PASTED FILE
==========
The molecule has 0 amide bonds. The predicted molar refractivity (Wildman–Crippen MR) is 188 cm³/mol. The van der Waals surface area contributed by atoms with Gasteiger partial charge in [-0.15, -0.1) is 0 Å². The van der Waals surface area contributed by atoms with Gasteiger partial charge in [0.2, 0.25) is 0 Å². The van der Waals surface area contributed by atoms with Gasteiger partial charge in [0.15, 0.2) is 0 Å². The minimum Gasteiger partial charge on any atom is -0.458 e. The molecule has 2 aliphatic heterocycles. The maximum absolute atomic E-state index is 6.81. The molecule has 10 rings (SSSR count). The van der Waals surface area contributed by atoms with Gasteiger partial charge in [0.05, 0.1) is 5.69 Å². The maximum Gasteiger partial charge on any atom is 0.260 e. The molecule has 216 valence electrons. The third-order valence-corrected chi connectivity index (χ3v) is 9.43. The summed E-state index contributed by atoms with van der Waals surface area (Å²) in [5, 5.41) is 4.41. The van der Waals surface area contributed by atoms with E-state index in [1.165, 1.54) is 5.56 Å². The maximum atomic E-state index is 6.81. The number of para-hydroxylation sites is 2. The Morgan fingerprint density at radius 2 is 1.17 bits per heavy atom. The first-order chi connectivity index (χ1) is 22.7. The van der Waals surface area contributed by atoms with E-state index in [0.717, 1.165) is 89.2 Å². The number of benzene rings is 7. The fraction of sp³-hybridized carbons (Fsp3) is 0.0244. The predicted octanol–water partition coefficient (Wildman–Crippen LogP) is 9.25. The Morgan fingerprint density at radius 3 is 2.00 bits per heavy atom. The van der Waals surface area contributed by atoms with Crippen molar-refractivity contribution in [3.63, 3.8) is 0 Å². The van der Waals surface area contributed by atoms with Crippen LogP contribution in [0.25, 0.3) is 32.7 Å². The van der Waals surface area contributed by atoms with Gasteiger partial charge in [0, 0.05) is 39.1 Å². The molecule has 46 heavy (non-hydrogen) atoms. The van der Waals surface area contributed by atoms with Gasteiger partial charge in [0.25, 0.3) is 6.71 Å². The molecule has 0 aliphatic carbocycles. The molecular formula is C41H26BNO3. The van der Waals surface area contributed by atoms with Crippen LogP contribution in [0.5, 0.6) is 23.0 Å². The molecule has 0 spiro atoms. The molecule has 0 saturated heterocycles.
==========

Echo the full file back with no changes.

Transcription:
The molecule has 0 amide bonds. The predicted molar refractivity (Wildman–Crippen MR) is 188 cm³/mol. The van der Waals surface area contributed by atoms with Gasteiger partial charge in [-0.15, -0.1) is 0 Å². The van der Waals surface area contributed by atoms with Gasteiger partial charge in [0.2, 0.25) is 0 Å². The van der Waals surface area contributed by atoms with Gasteiger partial charge in [0.15, 0.2) is 0 Å². The minimum Gasteiger partial charge on any atom is -0.458 e. The molecule has 2 aliphatic heterocycles. The maximum absolute atomic E-state index is 6.81. The molecule has 10 rings (SSSR count). The van der Waals surface area contributed by atoms with Gasteiger partial charge in [0.05, 0.1) is 5.69 Å². The maximum Gasteiger partial charge on any atom is 0.260 e. The molecule has 216 valence electrons. The third-order valence-corrected chi connectivity index (χ3v) is 9.43. The summed E-state index contributed by atoms with van der Waals surface area (Å²) in [5, 5.41) is 4.41. The van der Waals surface area contributed by atoms with E-state index in [1.165, 1.54) is 5.56 Å². The maximum atomic E-state index is 6.81. The number of para-hydroxylation sites is 2. The Morgan fingerprint density at radius 2 is 1.17 bits per heavy atom. The first-order chi connectivity index (χ1) is 22.7. The van der Waals surface area contributed by atoms with E-state index in [0.717, 1.165) is 89.2 Å². The number of benzene rings is 7. The fraction of sp³-hybridized carbons (Fsp3) is 0.0244. The predicted octanol–water partition coefficient (Wildman–Crippen LogP) is 9.25. The Morgan fingerprint density at radius 3 is 2.00 bits per heavy atom. The van der Waals surface area contributed by atoms with Crippen molar-refractivity contribution in [3.63, 3.8) is 0 Å². The van der Waals surface area contributed by atoms with Crippen LogP contribution in [0.25, 0.3) is 32.7 Å². The van der Waals surface area contributed by atoms with Gasteiger partial charge in [0, 0.05) is 39.1 Å². The molecule has 46 heavy (non-hydrogen) atoms. The van der Waals surface area contributed by atoms with Gasteiger partial charge in [0.25, 0.3) is 6.71 Å². The molecule has 0 aliphatic carbocycles. The molecular formula is C41H26BNO3. The van der Waals surface area contributed by atoms with Crippen LogP contribution in [0.5, 0.6) is 23.0 Å². The molecule has 0 spiro atoms. The molecule has 0 saturated heterocycles.